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I have a maple seedling about a foot tall. It has not been planted in the ground yet, but it has changed color to its fall colours. It's is in a small pot. Since I may have missed the window to plant it in he ground, can you tell me what is the best way to save tree.. ? Can I plant it now, if so, what are musts.. And if I cannot, what is best way to keep it healthy?

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    Where are you in the world? – Bamboo Sep 25 '15 at 17:45
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    I overwinter maple seedlings that range from two to twelve inches in pots that are dug into the ground and covered with soil. So you can winter it over and plant in spring if you want – kevinsky Sep 25 '15 at 18:58
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Yes, go ahead and plant it. It's actually better for it to be in the ground over winter anyway, as it helps protect the roots. Planting trees in the fall is a common practice, your tree should do just fine. Just make sure it stays well hydrated, until the ground freezes, so you don't get winter burn. A light mulch (~3") of organic matter is beneficial too. Do not fertilize until the tree is well under way the following year. You can damage the roots, plus you don't want to push any new growth this fall.

Other than that, follow the general proper tree planting methods, and make sure it's got plenty of room.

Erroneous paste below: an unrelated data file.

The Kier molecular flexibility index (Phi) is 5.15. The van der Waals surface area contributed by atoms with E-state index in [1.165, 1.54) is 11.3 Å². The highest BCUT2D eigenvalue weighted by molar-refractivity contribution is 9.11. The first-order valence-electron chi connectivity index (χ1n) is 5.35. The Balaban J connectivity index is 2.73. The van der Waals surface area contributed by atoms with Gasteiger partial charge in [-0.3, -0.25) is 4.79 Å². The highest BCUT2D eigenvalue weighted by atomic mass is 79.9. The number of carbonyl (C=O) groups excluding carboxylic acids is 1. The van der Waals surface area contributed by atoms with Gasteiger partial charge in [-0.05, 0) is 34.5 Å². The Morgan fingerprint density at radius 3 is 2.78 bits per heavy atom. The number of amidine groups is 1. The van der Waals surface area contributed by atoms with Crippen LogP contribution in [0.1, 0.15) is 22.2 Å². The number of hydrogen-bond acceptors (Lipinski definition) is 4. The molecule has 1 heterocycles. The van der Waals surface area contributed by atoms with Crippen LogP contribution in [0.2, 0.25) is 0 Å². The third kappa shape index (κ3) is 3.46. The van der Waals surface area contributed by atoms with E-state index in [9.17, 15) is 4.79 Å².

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Rule of thumb is you can plant trees in any month with an R in the name.

That means even December and January are good months to plant if your ground isn't frozen solid.

As J Musser said, fall is best. Not only does it protect the roots, the roots will continue to grow slowly over the winter and the tree will be MUCH better established before the brutality of summer begins.

  • So trees are like mussles.... thanks, learned something new! – Stephie Sep 27 '15 at 9:37
  • That rule of thumb doesn't go for all locations... my style of gardening == ignore all rules and do whatever I judge best xD – J. Musser Sep 28 '15 at 16:16
  • True, Southern Hemisphere would need to reverse the months and not plant during November - February, but the rule of thumb is just that. It's a rule of thumb. If you want to plant a tree in June, go for it. But be prepared for the tree to need a whole lot of water and may still die anyway from heat exhaustion. – Escoce Sep 28 '15 at 17:00
  • Depending where you are located, yeah. Where I am (PA, zone 6b) I can plant them all summer... – J. Musser Sep 29 '15 at 21:40
  • I lived in Iowa zone 4b (3b microclimate) and late spring and summer wre horrid times to try. There were some tricks but those tricks aren't usual practices – Escoce Sep 29 '15 at 21:43

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